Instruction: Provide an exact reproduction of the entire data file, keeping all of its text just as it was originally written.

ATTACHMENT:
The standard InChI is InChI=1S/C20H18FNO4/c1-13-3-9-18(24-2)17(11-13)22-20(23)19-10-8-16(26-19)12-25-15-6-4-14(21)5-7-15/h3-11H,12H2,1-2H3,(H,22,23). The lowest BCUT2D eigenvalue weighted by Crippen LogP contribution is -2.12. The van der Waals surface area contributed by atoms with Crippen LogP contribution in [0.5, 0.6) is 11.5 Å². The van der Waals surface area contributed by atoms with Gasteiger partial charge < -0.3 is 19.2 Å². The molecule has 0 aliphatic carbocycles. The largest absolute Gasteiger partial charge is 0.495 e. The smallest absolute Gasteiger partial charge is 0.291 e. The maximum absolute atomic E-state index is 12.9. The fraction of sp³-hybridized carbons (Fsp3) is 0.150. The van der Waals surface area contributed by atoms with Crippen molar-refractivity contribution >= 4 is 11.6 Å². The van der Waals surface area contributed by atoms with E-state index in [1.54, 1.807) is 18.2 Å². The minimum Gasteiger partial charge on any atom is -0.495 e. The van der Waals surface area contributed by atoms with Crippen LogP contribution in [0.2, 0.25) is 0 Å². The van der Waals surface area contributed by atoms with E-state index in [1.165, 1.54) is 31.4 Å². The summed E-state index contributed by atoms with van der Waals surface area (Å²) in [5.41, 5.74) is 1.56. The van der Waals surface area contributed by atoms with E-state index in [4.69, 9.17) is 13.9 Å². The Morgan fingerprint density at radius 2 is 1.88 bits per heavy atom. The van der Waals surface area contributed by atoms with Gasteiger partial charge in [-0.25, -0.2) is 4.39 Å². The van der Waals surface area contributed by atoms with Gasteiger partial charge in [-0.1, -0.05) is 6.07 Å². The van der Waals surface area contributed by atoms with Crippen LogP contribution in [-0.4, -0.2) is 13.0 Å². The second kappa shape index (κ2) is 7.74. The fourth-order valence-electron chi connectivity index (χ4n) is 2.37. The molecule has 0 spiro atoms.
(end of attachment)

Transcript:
The standard InChI is InChI=1S/C20H18FNO4/c1-13-3-9-18(24-2)17(11-13)22-20(23)19-10-8-16(26-19)12-25-15-6-4-14(21)5-7-15/h3-11H,12H2,1-2H3,(H,22,23). The lowest BCUT2D eigenvalue weighted by Crippen LogP contribution is -2.12. The van der Waals surface area contributed by atoms with Crippen LogP contribution in [0.5, 0.6) is 11.5 Å². The van der Waals surface area contributed by atoms with Gasteiger partial charge < -0.3 is 19.2 Å². The molecule has 0 aliphatic carbocycles. The largest absolute Gasteiger partial charge is 0.495 e. The smallest absolute Gasteiger partial charge is 0.291 e. The maximum absolute atomic E-state index is 12.9. The fraction of sp³-hybridized carbons (Fsp3) is 0.150. The van der Waals surface area contributed by atoms with Crippen molar-refractivity contribution >= 4 is 11.6 Å². The van der Waals surface area contributed by atoms with E-state index in [1.54, 1.807) is 18.2 Å². The minimum Gasteiger partial charge on any atom is -0.495 e. The van der Waals surface area contributed by atoms with Crippen LogP contribution in [0.2, 0.25) is 0 Å². The van der Waals surface area contributed by atoms with E-state index in [1.165, 1.54) is 31.4 Å². The summed E-state index contributed by atoms with van der Waals surface area (Å²) in [5.41, 5.74) is 1.56. The van der Waals surface area contributed by atoms with E-state index in [4.69, 9.17) is 13.9 Å². The Morgan fingerprint density at radius 2 is 1.88 bits per heavy atom. The van der Waals surface area contributed by atoms with Gasteiger partial charge in [-0.25, -0.2) is 4.39 Å². The van der Waals surface area contributed by atoms with Gasteiger partial charge in [-0.1, -0.05) is 6.07 Å². The van der Waals surface area contributed by atoms with Crippen LogP contribution in [-0.4, -0.2) is 13.0 Å². The second kappa shape index (κ2) is 7.74. The fourth-order valence-electron chi connectivity index (χ4n) is 2.37. The molecule has 0 spiro atoms.